Can we eliminate nuclear weapons and use the savings, including the $1 trillion our peace President proposes to spend over the next 30 years on them, to help reach the recently agreed upon Sustainable Development Goals?

Colin Tudge Six Steps Back to the Land: Why We Need Small Mixed Farms and Millions More Farmers (Green Books, 2016)
Six Steps Back to the LandIf we are to reduce our footprint on our ecological systems before they collapse, is not a return to small, local, mixed, caring farming essential?

Michael McLeod (ed.) The Best Buddhist Writing of 2008 (Shambala, 2008)
The Best Buddhist Writing 2008How important is personal transformation to the change we need to see in the world? Does one proceed from the other?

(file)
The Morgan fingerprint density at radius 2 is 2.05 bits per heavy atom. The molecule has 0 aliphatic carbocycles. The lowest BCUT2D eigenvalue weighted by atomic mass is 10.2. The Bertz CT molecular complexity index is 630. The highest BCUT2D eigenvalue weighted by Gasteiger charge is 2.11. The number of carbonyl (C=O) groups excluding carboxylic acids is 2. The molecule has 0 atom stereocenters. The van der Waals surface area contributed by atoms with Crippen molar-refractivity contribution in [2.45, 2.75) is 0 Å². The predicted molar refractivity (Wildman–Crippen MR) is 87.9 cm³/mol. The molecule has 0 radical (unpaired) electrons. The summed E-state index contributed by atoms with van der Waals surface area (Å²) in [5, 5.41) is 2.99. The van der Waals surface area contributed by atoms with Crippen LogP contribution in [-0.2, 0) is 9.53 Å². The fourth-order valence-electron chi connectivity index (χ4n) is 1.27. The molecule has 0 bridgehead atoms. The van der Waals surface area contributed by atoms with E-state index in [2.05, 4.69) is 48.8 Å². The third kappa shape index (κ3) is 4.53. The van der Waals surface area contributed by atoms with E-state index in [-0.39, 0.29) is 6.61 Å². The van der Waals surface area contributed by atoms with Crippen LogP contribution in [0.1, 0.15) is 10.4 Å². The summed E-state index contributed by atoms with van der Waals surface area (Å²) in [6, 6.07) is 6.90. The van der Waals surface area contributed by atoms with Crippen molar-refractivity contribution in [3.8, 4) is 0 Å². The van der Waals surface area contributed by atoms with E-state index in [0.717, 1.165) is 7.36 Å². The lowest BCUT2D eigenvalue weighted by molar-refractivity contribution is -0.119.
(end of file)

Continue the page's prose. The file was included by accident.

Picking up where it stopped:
Joseph Schwartzberg Transforming the United Nations System: Designs for a WorkableWorld (United Nations University Press, 2013)
1230 Schwartzberg – Transforming UN System FINAL Front CoverIs it even possible to create a more violent free world without some form of collective/shared responsibility and governance like the United Nations? How might we move such ideas forward to center stage in a world of nation states committed to competition and dominance?

Charles Derber and Yale Magrass Bully Nation: How the American Establishment Creates a Bullying Society (University of Kansas Press, 2016)
Bully NationDo the systems that drive us endorse bullying and domination, and if so, does it guarantee losers along with winners? Is this something we can live with or need to challenge?

Many questions continue to circulate on a daily if not hourly basis in this head. I don’t know what is on tomorrow’s menu, but I’m confident that some new taste experience is out there. We are what we eat and to some extent what we read. What's on your bookshelf?